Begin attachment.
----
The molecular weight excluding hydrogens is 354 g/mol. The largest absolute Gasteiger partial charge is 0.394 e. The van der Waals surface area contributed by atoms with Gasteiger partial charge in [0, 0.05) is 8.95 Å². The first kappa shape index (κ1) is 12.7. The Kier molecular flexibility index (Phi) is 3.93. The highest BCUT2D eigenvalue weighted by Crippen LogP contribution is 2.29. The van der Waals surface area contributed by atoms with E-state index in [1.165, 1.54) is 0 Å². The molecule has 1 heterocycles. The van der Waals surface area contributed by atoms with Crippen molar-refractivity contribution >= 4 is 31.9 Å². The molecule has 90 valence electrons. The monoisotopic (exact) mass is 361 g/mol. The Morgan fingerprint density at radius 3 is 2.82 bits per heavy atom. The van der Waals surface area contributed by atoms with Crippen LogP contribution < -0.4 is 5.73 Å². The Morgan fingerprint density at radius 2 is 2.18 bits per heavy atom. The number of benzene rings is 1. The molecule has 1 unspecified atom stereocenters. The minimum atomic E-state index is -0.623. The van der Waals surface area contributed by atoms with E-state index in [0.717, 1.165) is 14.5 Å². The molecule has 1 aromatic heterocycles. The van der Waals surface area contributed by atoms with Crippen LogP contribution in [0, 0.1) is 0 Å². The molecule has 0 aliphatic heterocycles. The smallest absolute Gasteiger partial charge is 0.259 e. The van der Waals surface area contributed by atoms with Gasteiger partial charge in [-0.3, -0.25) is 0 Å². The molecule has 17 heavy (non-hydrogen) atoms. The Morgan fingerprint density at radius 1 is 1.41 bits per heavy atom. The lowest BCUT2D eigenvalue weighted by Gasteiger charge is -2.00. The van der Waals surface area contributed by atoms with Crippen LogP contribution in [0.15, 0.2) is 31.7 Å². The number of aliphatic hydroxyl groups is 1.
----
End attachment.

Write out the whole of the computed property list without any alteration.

The molecular weight excluding hydrogens is 354 g/mol. The largest absolute Gasteiger partial charge is 0.394 e. The van der Waals surface area contributed by atoms with Gasteiger partial charge in [0, 0.05) is 8.95 Å². The first kappa shape index (κ1) is 12.7. The Kier molecular flexibility index (Phi) is 3.93. The highest BCUT2D eigenvalue weighted by Crippen LogP contribution is 2.29. The van der Waals surface area contributed by atoms with E-state index in [1.165, 1.54) is 0 Å². The molecule has 1 heterocycles. The van der Waals surface area contributed by atoms with Crippen molar-refractivity contribution >= 4 is 31.9 Å². The molecule has 90 valence electrons. The monoisotopic (exact) mass is 361 g/mol. The Morgan fingerprint density at radius 3 is 2.82 bits per heavy atom. The van der Waals surface area contributed by atoms with Crippen LogP contribution < -0.4 is 5.73 Å². The Morgan fingerprint density at radius 2 is 2.18 bits per heavy atom. The number of benzene rings is 1. The molecule has 1 unspecified atom stereocenters. The minimum atomic E-state index is -0.623. The van der Waals surface area contributed by atoms with E-state index in [0.717, 1.165) is 14.5 Å². The molecule has 1 aromatic heterocycles. The van der Waals surface area contributed by atoms with Crippen LogP contribution in [0, 0.1) is 0 Å². The molecule has 0 aliphatic heterocycles. The smallest absolute Gasteiger partial charge is 0.259 e. The van der Waals surface area contributed by atoms with Gasteiger partial charge in [-0.3, -0.25) is 0 Å². The molecule has 17 heavy (non-hydrogen) atoms. The Morgan fingerprint density at radius 1 is 1.41 bits per heavy atom. The lowest BCUT2D eigenvalue weighted by Gasteiger charge is -2.00. The van der Waals surface area contributed by atoms with Crippen LogP contribution in [0.15, 0.2) is 31.7 Å². The number of aliphatic hydroxyl groups is 1.